But is all of this part of a trend, the humanitarianism of the military as a facet of militarizing aid? Is increased military presence in PRTs necessary in providing aid?

There are both internal and external factors that have shaped this gradual transition in American foreign policy, particularly regarding our operations in Iraq and Afghanistan. A major reason for the increase in military involvement in development and reconstruction projects stems from the federal budget tragicomedy in 2011 that stripped $8 billion from the State Department and its assistance programs. With diplomatic personnel and humanitarian and technical experts cut from the budget, the PRTs have become less effective in terms of monitoring good governance, working with provincial leaders and partnering with local organizations to improve living conditions. Diplomats and their staff members are the experts in these fields, but faced with budget cuts, some or most of their work is instead being carried out by less-qualified, military personnel.

Externally, security concerns necessitate military involvement in the distribution of aid. For years NGOs and other multilateral organizations have fallen victim to deteriorating security situations on the ground. Part of this is due to their operation in insecure areas, providing assistance to those without access to resources in remote regions. It is also due to the growing trend of insurgents targeting aid agencies to be victims of their terrorist attacks. Strategically, it is hoped that this will exploit and further reinforce the culture of violence in the more ruthless provinces of Afghanistan.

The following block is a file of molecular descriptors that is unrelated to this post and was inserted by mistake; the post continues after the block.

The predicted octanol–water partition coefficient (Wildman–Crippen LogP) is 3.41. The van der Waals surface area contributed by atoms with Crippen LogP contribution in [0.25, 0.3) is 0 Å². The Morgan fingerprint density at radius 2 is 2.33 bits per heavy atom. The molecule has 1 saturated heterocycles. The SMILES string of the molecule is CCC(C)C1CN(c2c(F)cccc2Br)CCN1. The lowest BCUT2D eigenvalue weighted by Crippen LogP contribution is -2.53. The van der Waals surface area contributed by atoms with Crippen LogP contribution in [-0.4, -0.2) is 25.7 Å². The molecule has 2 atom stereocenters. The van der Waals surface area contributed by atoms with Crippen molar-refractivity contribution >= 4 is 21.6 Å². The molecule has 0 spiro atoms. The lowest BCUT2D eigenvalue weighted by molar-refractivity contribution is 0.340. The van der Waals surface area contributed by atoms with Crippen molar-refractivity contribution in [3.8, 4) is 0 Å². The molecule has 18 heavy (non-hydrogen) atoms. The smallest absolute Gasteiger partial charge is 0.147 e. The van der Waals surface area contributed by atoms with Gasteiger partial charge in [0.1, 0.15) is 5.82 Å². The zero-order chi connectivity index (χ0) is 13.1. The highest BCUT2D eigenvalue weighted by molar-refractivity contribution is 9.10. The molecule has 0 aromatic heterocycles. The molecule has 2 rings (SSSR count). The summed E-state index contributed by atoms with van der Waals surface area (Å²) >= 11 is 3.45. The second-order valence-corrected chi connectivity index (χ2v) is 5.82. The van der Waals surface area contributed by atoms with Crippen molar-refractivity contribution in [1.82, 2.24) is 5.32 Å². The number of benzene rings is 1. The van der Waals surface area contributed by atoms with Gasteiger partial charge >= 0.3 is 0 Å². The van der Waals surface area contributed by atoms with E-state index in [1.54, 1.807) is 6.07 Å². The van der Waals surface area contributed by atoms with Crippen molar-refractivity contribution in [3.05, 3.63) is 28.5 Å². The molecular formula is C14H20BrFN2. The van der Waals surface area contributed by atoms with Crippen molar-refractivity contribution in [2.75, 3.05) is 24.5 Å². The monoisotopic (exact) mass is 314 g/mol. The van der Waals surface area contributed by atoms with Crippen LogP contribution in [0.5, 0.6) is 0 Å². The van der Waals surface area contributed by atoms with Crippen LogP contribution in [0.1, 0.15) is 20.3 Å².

Given the compounding factors, increased military presence in aid assistance programs has been necessary both for the United States and multilateral organizations. However, for the U.S., this increase of military personnel to ISAF-protected PRTs has been at the expense of diplomacy and of the experts designated to carry out tasks central to Afghanistan's reconstruction. We know that military escorts and combat operations are essential to the distribution of aid and to counterterrorism, but we also know of the virtues of diplomacy and how decreased civilian presence in PRTs has left those apparatuses inadequate. Putting ideological differences aside, Democrats and Republicans alike should keep aware of the waning effectiveness of the PRTs in their ability to distribute aid and work alongside local Afghans. We need a strong stance against the over-simplification of our organizational failures and to let diplomats to their jobs.